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Community leaders double down on opposition to migrant shelter despite letter from lawyers

VisionQuest hoping to place migrant shelter at Second Baptist Church

SAN ANTONIO – A letter sent to San Antonio city officials Tuesday from lawyers representing both the Second Baptist Church and VisionQuest, the company hired by the federal government to secure a new migrant facility claims the city would break the law if they don't allow the church to be rezoned.

"We're asking the city to reconsider opposing any denials of zoning approvals, so that will allow the shelter to operate…basically under the Religious Land Use and Institutionalized Persons Act, the act basically states that religious organizations are protected against the effects of improper land use decisions," said Jeffrey Bender, a VisionQuest spokesperson. 

RELATED: Community leaders, church members clash over proposed migrant shelter on East Side

But Bexar County Commissioner Tommy Calvert pushed back against that assertion.

"I'm glad they brought up religion, because it allows me to remind them that the Ten Commandments says thou shall not kill," Calvert said. "And VisionQuest has had 12 children die under their custody. It allows me to remind people of Isaiah, 61, to set the captives free."

Calvert's office sent KSAT a list that includes the names of young migrants who have died at VisionQuest facilities between 1980 and 1994.

 

VisionQuest officials said they've provided a safe space for more than 100,000 migrant children over the last several decades. Bender did not deny past abuse allegations, however.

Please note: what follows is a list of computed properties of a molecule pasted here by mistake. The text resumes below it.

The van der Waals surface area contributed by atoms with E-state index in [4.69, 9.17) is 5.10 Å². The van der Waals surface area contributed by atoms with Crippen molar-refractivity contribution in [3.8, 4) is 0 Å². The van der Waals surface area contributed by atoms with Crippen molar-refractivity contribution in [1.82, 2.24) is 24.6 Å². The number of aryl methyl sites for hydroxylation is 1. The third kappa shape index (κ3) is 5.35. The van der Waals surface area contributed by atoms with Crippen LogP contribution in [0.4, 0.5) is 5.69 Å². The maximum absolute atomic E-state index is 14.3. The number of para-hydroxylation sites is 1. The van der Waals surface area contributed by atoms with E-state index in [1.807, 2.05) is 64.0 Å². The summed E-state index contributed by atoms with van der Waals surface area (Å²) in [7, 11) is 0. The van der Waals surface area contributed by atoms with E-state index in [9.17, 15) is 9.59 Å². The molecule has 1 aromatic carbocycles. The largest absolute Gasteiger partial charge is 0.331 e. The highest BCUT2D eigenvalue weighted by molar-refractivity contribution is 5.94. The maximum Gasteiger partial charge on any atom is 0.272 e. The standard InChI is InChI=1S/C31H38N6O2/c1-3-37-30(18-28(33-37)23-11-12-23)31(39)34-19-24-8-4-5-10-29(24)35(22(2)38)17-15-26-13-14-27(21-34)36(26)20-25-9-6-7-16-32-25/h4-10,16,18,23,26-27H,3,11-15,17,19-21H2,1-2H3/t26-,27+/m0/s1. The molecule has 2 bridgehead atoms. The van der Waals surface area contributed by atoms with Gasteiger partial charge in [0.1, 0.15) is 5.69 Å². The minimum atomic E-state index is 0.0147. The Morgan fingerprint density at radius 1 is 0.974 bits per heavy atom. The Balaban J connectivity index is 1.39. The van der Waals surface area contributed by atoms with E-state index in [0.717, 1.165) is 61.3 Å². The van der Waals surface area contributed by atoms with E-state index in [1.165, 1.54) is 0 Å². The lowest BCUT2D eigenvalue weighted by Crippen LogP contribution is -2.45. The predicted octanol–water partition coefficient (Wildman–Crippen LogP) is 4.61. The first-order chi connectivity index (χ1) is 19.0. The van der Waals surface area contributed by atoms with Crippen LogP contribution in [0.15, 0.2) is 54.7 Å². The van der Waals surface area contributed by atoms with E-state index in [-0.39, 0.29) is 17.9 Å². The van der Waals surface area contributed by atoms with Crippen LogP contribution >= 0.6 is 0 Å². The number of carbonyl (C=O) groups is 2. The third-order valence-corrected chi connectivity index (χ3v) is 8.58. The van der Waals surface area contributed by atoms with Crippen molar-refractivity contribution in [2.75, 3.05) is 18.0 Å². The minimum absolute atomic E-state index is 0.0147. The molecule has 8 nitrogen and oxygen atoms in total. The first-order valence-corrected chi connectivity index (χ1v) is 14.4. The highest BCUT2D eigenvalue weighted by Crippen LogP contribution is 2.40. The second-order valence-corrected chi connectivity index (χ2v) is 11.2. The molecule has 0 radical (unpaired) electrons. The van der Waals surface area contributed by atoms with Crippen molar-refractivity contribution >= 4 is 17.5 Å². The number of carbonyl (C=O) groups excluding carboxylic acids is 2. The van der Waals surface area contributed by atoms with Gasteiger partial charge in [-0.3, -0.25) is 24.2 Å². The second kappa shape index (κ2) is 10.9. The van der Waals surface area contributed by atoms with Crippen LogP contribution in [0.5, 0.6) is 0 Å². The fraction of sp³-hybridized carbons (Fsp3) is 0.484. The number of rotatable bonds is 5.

"They are rare, when they do occur we are required by the state and local government to report them immediately and then take steps to prevent those occurrences," Bender said.

Bender would not say whether they would sue the city if the church was not rezoned.

District 2 Councilwoman Jada Andrews-Sullivan released the following statement in regard to the letter.

"As it relates to the Second Baptist Church. We the city fully understand the mission of ministry, however; this is in relation to doing for profit business in the community center in which is used for community/educational purpose. Humanitarian work is a wonderful part of ministry but not for a profit. There is no political gain or influence related to this zoning case. It's definitely a matter of doing right for the interest of the children that need to be served and for a community to have genuine economic development."


About the Authors:

Deven Clarke

Deven Clarke was born and raised in Brooklyn, New York. He attended Howard University in Washington, D.C., where he developed a passion for journalism after being asked to fill in as a sports anchor for the university's student-run news program.